|Scientific Name:||Estrilda astrild (Linnaeus, 1758)|
|Taxonomic Source(s):||Cramp, S. and Simmons, K.E.L. (eds). 1977-1994. Handbook of the birds of Europe, the Middle East and Africa. The birds of the western Palearctic. Oxford University Press, Oxford.|
|Red List Category & Criteria:||Least Concern ver 3.1|
|Reviewer(s):||Butchart, S. & Symes, A.|
|Facilitator/Compiler(s):||Ekstrom, J., Butchart, S.|
This species has an extremely large range, and hence does not approach the thresholds for Vulnerable under the range size criterion (Extent of Occurrence <20,000 km2 combined with a declining or fluctuating range size, habitat extent/quality, or population size and a small number of locations or severe fragmentation). The population trend appears to be stable, and hence the species does not approach the thresholds for Vulnerable under the population trend criterion (>30% decline over ten years or three generations). The population size has not been quantified, but it is not believed to approach the thresholds for Vulnerable under the population size criterion (<10,000 mature individuals with a continuing decline estimated to be >10% in ten years or three generations, or with a specified population structure). For these reasons the species is evaluated as Least Concern.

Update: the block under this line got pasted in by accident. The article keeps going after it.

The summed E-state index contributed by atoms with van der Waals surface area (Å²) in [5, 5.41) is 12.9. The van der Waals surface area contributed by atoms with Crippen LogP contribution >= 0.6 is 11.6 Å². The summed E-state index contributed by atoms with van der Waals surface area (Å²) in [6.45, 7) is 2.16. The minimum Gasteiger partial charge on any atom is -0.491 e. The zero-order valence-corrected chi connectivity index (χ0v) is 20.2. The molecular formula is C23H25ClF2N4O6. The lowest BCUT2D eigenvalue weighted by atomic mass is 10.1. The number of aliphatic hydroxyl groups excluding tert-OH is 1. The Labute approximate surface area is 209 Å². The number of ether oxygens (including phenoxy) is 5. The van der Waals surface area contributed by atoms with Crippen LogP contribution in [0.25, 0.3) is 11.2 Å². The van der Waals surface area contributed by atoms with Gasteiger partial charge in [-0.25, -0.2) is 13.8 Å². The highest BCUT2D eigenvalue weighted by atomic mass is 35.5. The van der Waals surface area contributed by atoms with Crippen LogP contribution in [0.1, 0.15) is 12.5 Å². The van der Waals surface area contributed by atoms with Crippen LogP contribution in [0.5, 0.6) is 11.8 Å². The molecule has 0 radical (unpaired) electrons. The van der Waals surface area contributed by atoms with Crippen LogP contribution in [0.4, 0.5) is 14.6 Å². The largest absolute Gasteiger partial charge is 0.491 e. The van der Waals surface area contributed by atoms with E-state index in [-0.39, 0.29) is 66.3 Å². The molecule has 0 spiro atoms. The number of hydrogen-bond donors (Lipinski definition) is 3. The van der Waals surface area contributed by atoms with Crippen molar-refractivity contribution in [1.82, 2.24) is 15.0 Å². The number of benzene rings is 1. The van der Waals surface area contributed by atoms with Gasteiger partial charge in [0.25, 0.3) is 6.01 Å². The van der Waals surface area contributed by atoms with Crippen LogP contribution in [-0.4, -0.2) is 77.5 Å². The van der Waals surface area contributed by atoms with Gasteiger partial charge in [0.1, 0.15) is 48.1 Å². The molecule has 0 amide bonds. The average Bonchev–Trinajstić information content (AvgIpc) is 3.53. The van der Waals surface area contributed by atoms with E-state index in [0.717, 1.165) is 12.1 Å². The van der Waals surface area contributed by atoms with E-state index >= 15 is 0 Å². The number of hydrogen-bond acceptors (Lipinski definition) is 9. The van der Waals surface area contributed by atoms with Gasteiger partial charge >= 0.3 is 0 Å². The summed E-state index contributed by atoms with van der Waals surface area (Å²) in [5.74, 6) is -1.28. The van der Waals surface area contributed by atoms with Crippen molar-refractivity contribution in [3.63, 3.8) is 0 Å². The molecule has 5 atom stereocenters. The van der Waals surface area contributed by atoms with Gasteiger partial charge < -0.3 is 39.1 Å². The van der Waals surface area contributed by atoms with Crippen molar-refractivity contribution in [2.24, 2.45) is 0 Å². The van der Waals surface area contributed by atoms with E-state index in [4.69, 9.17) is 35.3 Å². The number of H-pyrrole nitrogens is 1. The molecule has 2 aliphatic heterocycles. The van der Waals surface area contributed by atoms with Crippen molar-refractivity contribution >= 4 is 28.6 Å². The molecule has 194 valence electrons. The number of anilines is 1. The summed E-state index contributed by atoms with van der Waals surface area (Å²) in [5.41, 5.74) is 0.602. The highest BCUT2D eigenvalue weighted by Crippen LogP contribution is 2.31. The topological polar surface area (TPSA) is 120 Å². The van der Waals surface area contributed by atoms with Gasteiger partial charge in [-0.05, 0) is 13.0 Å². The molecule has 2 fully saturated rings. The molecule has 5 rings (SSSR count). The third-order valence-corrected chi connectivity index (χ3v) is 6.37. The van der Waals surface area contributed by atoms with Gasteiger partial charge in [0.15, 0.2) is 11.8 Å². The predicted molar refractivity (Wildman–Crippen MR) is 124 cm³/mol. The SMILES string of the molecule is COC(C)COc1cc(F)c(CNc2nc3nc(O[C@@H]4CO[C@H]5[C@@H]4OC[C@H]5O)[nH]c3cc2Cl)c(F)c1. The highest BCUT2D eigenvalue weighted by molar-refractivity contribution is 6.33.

|Previously published Red List assessments:|
Native:Angola; Botswana; Burundi; Cameroon; Central African Republic; Congo; Congo, The Democratic Republic of the; Côte d'Ivoire; Equatorial Guinea; Ethiopia; Gabon; Ghana; Guinea; Kenya; Lesotho; Liberia; Malawi; Mozambique; Namibia; Nigeria; Rwanda; Sao Tomé and Principe; Sierra Leone; Somalia; South Africa; South Sudan; Sudan; Swaziland; Tanzania, United Republic of; Uganda; Zambia; Zimbabwe
Introduced:Bermuda; Brazil; Cape Verde; French Polynesia; Martinique; Mauritius; New Caledonia; Portugal; Puerto Rico; Réunion; Saint Helena, Ascension and Tristan da Cunha; Seychelles; Spain; Trinidad and Tobago; United States; Uruguay; Vanuatu
|Range Map:||Click here to open the map viewer and explore range.|
|Population:||The global population size has not been quantified, but the species is described as widespread and common (Clement 1999), while the population in Taiwan has been estimated at < c.10,000 introduced breeding pairs (Brazil 2009).|
Trend Justification: The population is suspected to be stable in the absence of evidence for any declines or substantial threats.
|Current Population Trend:||Stable|
|Citation:||BirdLife International. 2016. Estrilda astrild. The IUCN Red List of Threatened Species 2016: e.T22719574A94633890.Downloaded on 18 December 2017.|
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